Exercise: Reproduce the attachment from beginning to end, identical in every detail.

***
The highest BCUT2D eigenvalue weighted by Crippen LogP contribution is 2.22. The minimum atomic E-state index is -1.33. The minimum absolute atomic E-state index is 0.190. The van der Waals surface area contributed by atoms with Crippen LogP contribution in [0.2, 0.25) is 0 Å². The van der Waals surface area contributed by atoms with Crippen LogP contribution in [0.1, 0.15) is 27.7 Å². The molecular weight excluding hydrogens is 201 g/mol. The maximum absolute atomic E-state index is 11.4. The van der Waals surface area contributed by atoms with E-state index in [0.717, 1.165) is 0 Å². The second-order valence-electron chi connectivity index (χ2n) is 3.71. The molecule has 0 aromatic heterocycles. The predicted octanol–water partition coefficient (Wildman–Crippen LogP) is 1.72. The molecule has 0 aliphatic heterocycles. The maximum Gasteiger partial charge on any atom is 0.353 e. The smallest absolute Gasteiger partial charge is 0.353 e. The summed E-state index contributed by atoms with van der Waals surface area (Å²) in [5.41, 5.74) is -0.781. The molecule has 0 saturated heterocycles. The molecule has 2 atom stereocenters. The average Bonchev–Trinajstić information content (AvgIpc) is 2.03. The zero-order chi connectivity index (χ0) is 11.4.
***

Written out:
The highest BCUT2D eigenvalue weighted by Crippen LogP contribution is 2.22. The minimum atomic E-state index is -1.33. The minimum absolute atomic E-state index is 0.190. The van der Waals surface area contributed by atoms with Crippen LogP contribution in [0.2, 0.25) is 0 Å². The van der Waals surface area contributed by atoms with Crippen LogP contribution in [0.1, 0.15) is 27.7 Å². The molecular weight excluding hydrogens is 201 g/mol. The maximum absolute atomic E-state index is 11.4. The van der Waals surface area contributed by atoms with E-state index in [0.717, 1.165) is 0 Å². The second-order valence-electron chi connectivity index (χ2n) is 3.71. The molecule has 0 aromatic heterocycles. The predicted octanol–water partition coefficient (Wildman–Crippen LogP) is 1.72. The molecule has 0 aliphatic heterocycles. The maximum Gasteiger partial charge on any atom is 0.353 e. The smallest absolute Gasteiger partial charge is 0.353 e. The summed E-state index contributed by atoms with van der Waals surface area (Å²) in [5.41, 5.74) is -0.781. The molecule has 0 saturated heterocycles. The molecule has 2 atom stereocenters. The average Bonchev–Trinajstić information content (AvgIpc) is 2.03. The zero-order chi connectivity index (χ0) is 11.4.